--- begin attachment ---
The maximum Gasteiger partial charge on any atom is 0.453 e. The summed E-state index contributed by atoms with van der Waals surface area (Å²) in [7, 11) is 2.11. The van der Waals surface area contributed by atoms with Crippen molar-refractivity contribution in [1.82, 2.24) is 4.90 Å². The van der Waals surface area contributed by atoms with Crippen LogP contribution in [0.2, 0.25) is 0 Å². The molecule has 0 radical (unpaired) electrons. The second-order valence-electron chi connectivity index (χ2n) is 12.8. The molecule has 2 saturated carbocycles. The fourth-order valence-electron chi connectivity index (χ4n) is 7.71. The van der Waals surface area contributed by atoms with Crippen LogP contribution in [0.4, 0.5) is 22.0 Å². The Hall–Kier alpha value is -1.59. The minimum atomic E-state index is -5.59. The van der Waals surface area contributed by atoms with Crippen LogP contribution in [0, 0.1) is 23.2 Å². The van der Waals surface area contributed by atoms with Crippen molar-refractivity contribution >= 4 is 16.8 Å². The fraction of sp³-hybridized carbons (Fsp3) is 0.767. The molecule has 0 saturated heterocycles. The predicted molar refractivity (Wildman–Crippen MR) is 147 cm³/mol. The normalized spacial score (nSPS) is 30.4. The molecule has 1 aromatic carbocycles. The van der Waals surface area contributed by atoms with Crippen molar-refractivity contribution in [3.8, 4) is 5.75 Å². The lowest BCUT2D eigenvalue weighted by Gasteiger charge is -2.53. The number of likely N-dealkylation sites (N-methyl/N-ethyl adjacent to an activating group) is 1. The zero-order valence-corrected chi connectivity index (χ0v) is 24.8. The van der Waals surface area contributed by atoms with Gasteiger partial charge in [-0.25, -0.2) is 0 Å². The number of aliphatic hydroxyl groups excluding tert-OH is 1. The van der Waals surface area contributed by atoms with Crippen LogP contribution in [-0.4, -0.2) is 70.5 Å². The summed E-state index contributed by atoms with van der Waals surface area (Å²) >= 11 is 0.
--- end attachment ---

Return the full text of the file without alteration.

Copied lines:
The maximum Gasteiger partial charge on any atom is 0.453 e. The summed E-state index contributed by atoms with van der Waals surface area (Å²) in [7, 11) is 2.11. The van der Waals surface area contributed by atoms with Crippen molar-refractivity contribution in [1.82, 2.24) is 4.90 Å². The van der Waals surface area contributed by atoms with Crippen LogP contribution in [0.2, 0.25) is 0 Å². The molecule has 0 radical (unpaired) electrons. The second-order valence-electron chi connectivity index (χ2n) is 12.8. The molecule has 2 saturated carbocycles. The fourth-order valence-electron chi connectivity index (χ4n) is 7.71. The van der Waals surface area contributed by atoms with Crippen LogP contribution in [0.4, 0.5) is 22.0 Å². The Hall–Kier alpha value is -1.59. The minimum atomic E-state index is -5.59. The van der Waals surface area contributed by atoms with Crippen LogP contribution in [0, 0.1) is 23.2 Å². The van der Waals surface area contributed by atoms with Crippen molar-refractivity contribution >= 4 is 16.8 Å². The fraction of sp³-hybridized carbons (Fsp3) is 0.767. The molecule has 0 saturated heterocycles. The predicted molar refractivity (Wildman–Crippen MR) is 147 cm³/mol. The normalized spacial score (nSPS) is 30.4. The molecule has 1 aromatic carbocycles. The van der Waals surface area contributed by atoms with Crippen molar-refractivity contribution in [3.8, 4) is 5.75 Å². The lowest BCUT2D eigenvalue weighted by Gasteiger charge is -2.53. The number of likely N-dealkylation sites (N-methyl/N-ethyl adjacent to an activating group) is 1. The zero-order valence-corrected chi connectivity index (χ0v) is 24.8. The van der Waals surface area contributed by atoms with Gasteiger partial charge in [-0.25, -0.2) is 0 Å². The number of aliphatic hydroxyl groups excluding tert-OH is 1. The van der Waals surface area contributed by atoms with Crippen LogP contribution in [-0.4, -0.2) is 70.5 Å². The summed E-state index contributed by atoms with van der Waals surface area (Å²) >= 11 is 0.